WELD products are available as custom GeoTiff subsets via a new interactive web ordering system and as tiled HDF products via FTP. I found the site fairly intuitive, simple, and straightforward to use. Its products are directly importable into GIS software and hence it provides much more than visualizations, but rather, products useful to the GIS analyst. The “good news, bad news” is that the GIS data user is confronted with an array of Landsat sites from which they may obtain data. Each has its own interface and formats, but the situation is still far better than 10 years ago when nearly all of it was either for fee or difficult to obtain. Because it is not well linked to other sites, the WELD site is difficult to “stumble across” unless the data user is familiar with the acronym. However, it is well worth a visit as it is one of the most intuitive and resource-rich.
Almost a year ago I wrote a post, Data, data everywhere nor any point to map, on some of the problems I’d encountered when trying to find spatial data for some projects I was working at the time. Among the main problems I kept running into were a lack of good portal interface design, a lack of reliable metadata and an unstructured approach to searching. In the intervening months I haven’t seen many initiatives specifically addressing some of those problems but I did notice the following Microsoft Research project, A visualization-enhanced graphical user interface for geospatial resource discovery, published in the Annals of GIS. The project authors (Zhipeng Gui, Chaowei Yang, Jizhe Xia, Jing Li, Abdelmounaam Rezgui, Min Sun, Yan Xu, and Daniel Fay), are proposing a ‘ visualization- and interaction-enhanced discovery workflow‘ to address the following shortcomings in geospatial data discovery:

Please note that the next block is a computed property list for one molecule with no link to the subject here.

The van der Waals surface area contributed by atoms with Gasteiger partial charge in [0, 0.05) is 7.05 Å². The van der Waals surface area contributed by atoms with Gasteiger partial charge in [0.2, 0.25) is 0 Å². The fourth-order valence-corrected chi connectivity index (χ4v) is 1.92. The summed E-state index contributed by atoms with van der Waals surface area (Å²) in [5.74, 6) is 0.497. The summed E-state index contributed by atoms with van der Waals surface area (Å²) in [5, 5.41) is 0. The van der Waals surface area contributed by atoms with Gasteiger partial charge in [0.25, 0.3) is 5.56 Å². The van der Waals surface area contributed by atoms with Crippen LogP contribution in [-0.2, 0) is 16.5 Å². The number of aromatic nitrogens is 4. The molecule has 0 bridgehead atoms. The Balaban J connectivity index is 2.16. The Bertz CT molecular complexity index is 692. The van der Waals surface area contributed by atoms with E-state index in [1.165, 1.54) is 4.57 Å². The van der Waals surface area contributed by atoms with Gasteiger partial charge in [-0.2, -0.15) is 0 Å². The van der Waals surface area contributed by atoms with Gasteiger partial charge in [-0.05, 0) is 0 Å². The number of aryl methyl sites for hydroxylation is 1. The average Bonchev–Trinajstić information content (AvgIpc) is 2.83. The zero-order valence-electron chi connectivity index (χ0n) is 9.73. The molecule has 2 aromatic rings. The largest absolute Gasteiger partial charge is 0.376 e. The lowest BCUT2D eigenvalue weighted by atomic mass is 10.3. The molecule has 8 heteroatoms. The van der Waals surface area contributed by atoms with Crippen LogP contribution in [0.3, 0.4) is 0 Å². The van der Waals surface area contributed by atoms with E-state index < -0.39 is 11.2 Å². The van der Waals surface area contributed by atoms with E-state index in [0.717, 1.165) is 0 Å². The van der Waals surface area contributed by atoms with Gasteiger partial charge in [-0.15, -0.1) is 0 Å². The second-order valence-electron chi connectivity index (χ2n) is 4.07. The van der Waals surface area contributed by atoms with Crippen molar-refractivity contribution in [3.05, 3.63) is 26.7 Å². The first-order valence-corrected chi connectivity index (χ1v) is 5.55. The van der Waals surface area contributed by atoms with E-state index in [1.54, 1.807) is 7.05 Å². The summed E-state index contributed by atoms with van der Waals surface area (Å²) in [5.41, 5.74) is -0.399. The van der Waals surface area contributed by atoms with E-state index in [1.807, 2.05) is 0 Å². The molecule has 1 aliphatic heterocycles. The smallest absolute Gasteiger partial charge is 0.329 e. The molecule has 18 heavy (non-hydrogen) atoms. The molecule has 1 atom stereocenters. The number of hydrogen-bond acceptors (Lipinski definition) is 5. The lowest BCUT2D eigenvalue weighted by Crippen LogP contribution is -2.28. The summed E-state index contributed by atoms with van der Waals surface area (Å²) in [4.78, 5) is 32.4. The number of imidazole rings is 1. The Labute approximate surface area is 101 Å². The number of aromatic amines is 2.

*) Search portals lack intuitive and visual methods to present search results
*) Inadequate functions to sort, filter, explore and analyse results
*) Missing value-added information
The prototype search portal, GeoSearch, based on a Bing Maps Viewer and incorporating various filtering and visualization tools, is reported to improve the general user experience and can help users obtain required geospatial resources effectively and efficiently. I would be very interested in taking it for a test drive.
… and while we are on the subject of improved access to spatial data, Bjørn Sandvik recently reported the Norwegian Mapping Authority‘s announcement last week to make their 1:50,000 topographic, address, road and cadastre datasets publicly available, and free of charge, later on this year.